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September 12, 2023READ THE POST
The coming 2020 election has news outlets abuzz with voters’ rights, perhaps more than ever before. The COVID-19 pandemic has made absentee voting and mail-in ballots a hotly debated topic, and the Trump administration’s immigration policies have brought immigrants’ voting rights into the spotlight.
However, one topic is ignored every election term, and this one is no exception: The right of individuals with felony convictions to vote. When this right is taken away after being convicted of a felony, it is considered one of many collateral consequences associated with having a felony record.
Only two states, Vermont and Maine, have never taken away voting rights from those with felony convictions, even while serving time in jail or prison. Today 48 states, Colorado included, place some restrictions on felons’ voting rights.
Two states ban felons from voting for a lifetime. Some states make reinstatement of voting rights so difficult that few succeed in ever regaining these rights. And in all states — including Colorado — many persons with felony convictions assume that they do not have the right to vote, so never make it to the ballot box on election day.
If you have a felony conviction in Colorado, you do in fact have the right to vote, unless you are currently serving time in jail or prison. In fact, Colorado House Bill 19-1266, which was passed in 2019, restored voting rights to persons on parole or probation for felony convictions.
So what about other collateral consequences of a Colorado felony conviction?
While a felony conviction on your record does often result in a number of restrictions on your freedom, there are also many misconceptions as to your rights as a former felon.
Let’s take a closer look…
If you have been convicted of a felony in any state, both Colorado’s state and federal laws bar you from buying or holding in your possession any firearm or ammunition. This also applies to domestic violence convictions — even misdemeanor-level offenses in some cases.
Should you be caught in illegal possession of a firearm, you will be charged with the crime of possession of a weapon by a previous offender. This is a Class 5 felony for a first conviction and a Class 4 felony for a second or subsequent conviction.
In most cases, this conviction is punishable by at least some jail time, in addition to substantial fines and legal fees. A first conviction carries a possible prison sentence of 1-3 years, while a second conviction carries a sentence of 2-6 years.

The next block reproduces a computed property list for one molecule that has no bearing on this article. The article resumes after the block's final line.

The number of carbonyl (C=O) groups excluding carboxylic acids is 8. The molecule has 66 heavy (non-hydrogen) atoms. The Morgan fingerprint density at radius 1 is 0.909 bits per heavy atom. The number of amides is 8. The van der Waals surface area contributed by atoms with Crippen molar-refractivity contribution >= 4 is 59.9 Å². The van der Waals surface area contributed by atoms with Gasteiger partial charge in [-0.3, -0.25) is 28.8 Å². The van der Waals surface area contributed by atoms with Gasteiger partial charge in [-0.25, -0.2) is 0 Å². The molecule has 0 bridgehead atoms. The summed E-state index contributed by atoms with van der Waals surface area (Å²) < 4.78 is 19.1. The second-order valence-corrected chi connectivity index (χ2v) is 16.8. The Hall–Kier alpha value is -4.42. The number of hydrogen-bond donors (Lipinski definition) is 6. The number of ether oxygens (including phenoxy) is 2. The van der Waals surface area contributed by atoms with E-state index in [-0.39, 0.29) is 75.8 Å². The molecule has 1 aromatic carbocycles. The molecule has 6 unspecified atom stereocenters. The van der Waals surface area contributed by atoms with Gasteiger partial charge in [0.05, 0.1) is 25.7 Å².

Most former felons have substantial difficulty maintaining gainful employment, even long after their prison sentence is served and parole or probation complete. This often leads former felons to turn to a life of crime simply to feed their families.
Although a former conviction can keep you from getting hired for many occupations, you are legally forbidden to hold the following occupations:
If you have certain convictions, a sex crime conviction, for example, you could face additional employment restrictions, for example from healthcare occupations or jobs that involve working with children.
A felony conviction can and will show up on criminal background checks. This can have several collateral consequences:
Individuals with felony convictions often face poverty after their release from prison and struggle to feed their families. Unfortunately, your conviction can, in some cases, affect your eligibility for the Supplemental Nutrition Assistance (SNAP) program, commonly referred to as food stamps.
If you were convicted of a drug felony, you will be required to complete a drug or alcohol treatment program prior to applying for SNAP benefits.
Otherwise, you are absolutely eligible and should exercise the right to apply for these important benefits and feed your family. Unfortunately, many individuals with former felony convictions incorrectly believe that they’re ineligible when this just isn’t the case.
If you have a felony conviction sitting on your record, the collateral consequences are real. Still, many who have been convicted believe they’re under certain restrictions when they aren’t.
If you have questions about an unfair collateral consequence you are personally facing or whether your rights are being violated, there are legal steps you can take to learn more, and then protect and restore them.
About the Author:
Andrew Bryant is a well-respected Colorado Springs criminal attorney who has been practicing in the area for years. A Colorado native, he returned to the home he loves after graduating from the University of Kentucky College of Law. Now, he uses the knowledge he gained as an El Paso County District Attorney to fight tirelessly for his clients’ rights. He is AV-Preeminent rated, has been recognized for his work by The National Trial Lawyers, and has been named to Best of the Springs lists by The Gazette for years.
Contact The Law Office of Andrew Bryant today for a free consultation concerning your criminal or family law case. You are just a click away from a top-rated and respected team with the experience and tenacity to ensure you get the best legal services offered in Colorado Springs – call or email now.